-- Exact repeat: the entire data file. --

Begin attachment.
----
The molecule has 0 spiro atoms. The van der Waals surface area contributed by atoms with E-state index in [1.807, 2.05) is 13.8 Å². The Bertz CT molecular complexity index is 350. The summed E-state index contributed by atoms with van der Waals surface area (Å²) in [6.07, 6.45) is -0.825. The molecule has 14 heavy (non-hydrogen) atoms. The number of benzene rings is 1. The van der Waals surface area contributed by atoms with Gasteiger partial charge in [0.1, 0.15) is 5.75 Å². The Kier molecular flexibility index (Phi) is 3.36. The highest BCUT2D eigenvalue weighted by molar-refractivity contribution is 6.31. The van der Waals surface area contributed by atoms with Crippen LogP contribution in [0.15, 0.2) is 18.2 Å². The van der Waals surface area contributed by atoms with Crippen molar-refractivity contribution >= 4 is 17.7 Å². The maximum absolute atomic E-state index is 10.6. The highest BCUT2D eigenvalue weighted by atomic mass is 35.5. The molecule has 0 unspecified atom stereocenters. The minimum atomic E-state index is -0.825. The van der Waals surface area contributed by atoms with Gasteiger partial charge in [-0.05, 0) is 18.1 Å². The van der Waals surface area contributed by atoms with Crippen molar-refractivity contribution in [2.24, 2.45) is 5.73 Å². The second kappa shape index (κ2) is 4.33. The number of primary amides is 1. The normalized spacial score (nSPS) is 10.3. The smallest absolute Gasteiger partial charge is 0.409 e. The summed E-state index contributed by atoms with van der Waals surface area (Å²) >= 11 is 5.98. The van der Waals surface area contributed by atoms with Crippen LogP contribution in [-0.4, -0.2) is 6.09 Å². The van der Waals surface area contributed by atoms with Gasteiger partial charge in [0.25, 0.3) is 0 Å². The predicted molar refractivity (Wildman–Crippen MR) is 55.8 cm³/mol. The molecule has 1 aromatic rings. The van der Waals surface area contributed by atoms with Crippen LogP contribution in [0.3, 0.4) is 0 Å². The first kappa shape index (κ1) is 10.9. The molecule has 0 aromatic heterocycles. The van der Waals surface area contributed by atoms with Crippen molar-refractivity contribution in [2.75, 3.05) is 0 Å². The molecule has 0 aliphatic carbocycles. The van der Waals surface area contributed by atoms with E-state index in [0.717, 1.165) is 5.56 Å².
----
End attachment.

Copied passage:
The molecule has 0 spiro atoms. The van der Waals surface area contributed by atoms with E-state index in [1.807, 2.05) is 13.8 Å². The Bertz CT molecular complexity index is 350. The summed E-state index contributed by atoms with van der Waals surface area (Å²) in [6.07, 6.45) is -0.825. The molecule has 14 heavy (non-hydrogen) atoms. The number of benzene rings is 1. The van der Waals surface area contributed by atoms with Gasteiger partial charge in [0.1, 0.15) is 5.75 Å². The Kier molecular flexibility index (Phi) is 3.36. The highest BCUT2D eigenvalue weighted by molar-refractivity contribution is 6.31. The van der Waals surface area contributed by atoms with Crippen LogP contribution in [0.15, 0.2) is 18.2 Å². The van der Waals surface area contributed by atoms with Crippen molar-refractivity contribution >= 4 is 17.7 Å². The maximum absolute atomic E-state index is 10.6. The highest BCUT2D eigenvalue weighted by atomic mass is 35.5. The molecule has 0 unspecified atom stereocenters. The minimum atomic E-state index is -0.825. The van der Waals surface area contributed by atoms with Gasteiger partial charge in [-0.05, 0) is 18.1 Å². The van der Waals surface area contributed by atoms with Crippen molar-refractivity contribution in [2.24, 2.45) is 5.73 Å². The second kappa shape index (κ2) is 4.33. The number of primary amides is 1. The normalized spacial score (nSPS) is 10.3. The smallest absolute Gasteiger partial charge is 0.409 e. The summed E-state index contributed by atoms with van der Waals surface area (Å²) >= 11 is 5.98. The van der Waals surface area contributed by atoms with Crippen LogP contribution in [-0.4, -0.2) is 6.09 Å². The van der Waals surface area contributed by atoms with Gasteiger partial charge in [0.25, 0.3) is 0 Å². The predicted molar refractivity (Wildman–Crippen MR) is 55.8 cm³/mol. The molecule has 1 aromatic rings. The van der Waals surface area contributed by atoms with Crippen LogP contribution in [0.3, 0.4) is 0 Å². The first kappa shape index (κ1) is 10.9. The molecule has 0 aromatic heterocycles. The van der Waals surface area contributed by atoms with Crippen molar-refractivity contribution in [2.75, 3.05) is 0 Å². The molecule has 0 aliphatic carbocycles. The van der Waals surface area contributed by atoms with E-state index in [0.717, 1.165) is 5.56 Å².